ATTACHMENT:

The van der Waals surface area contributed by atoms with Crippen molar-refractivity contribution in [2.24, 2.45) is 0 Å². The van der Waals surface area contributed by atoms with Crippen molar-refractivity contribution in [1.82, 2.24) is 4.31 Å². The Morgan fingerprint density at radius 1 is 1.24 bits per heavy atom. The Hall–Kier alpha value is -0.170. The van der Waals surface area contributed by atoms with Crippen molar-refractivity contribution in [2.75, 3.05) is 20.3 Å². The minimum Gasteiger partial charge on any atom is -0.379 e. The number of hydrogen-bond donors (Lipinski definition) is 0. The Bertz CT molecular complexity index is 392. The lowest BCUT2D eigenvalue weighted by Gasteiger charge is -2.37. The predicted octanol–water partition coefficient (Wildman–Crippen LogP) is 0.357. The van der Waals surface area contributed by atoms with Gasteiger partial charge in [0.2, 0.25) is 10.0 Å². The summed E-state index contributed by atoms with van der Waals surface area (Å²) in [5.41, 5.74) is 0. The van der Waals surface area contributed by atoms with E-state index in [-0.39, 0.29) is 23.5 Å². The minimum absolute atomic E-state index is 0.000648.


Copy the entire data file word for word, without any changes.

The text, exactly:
The van der Waals surface area contributed by atoms with Crippen molar-refractivity contribution in [2.24, 2.45) is 0 Å². The van der Waals surface area contributed by atoms with Crippen molar-refractivity contribution in [1.82, 2.24) is 4.31 Å². The Morgan fingerprint density at radius 1 is 1.24 bits per heavy atom. The Hall–Kier alpha value is -0.170. The van der Waals surface area contributed by atoms with Crippen molar-refractivity contribution in [2.75, 3.05) is 20.3 Å². The minimum Gasteiger partial charge on any atom is -0.379 e. The number of hydrogen-bond donors (Lipinski definition) is 0. The Bertz CT molecular complexity index is 392. The lowest BCUT2D eigenvalue weighted by Gasteiger charge is -2.37. The predicted octanol–water partition coefficient (Wildman–Crippen LogP) is 0.357. The van der Waals surface area contributed by atoms with Gasteiger partial charge in [0.2, 0.25) is 10.0 Å². The summed E-state index contributed by atoms with van der Waals surface area (Å²) in [5.41, 5.74) is 0. The van der Waals surface area contributed by atoms with E-state index in [-0.39, 0.29) is 23.5 Å². The minimum absolute atomic E-state index is 0.000648.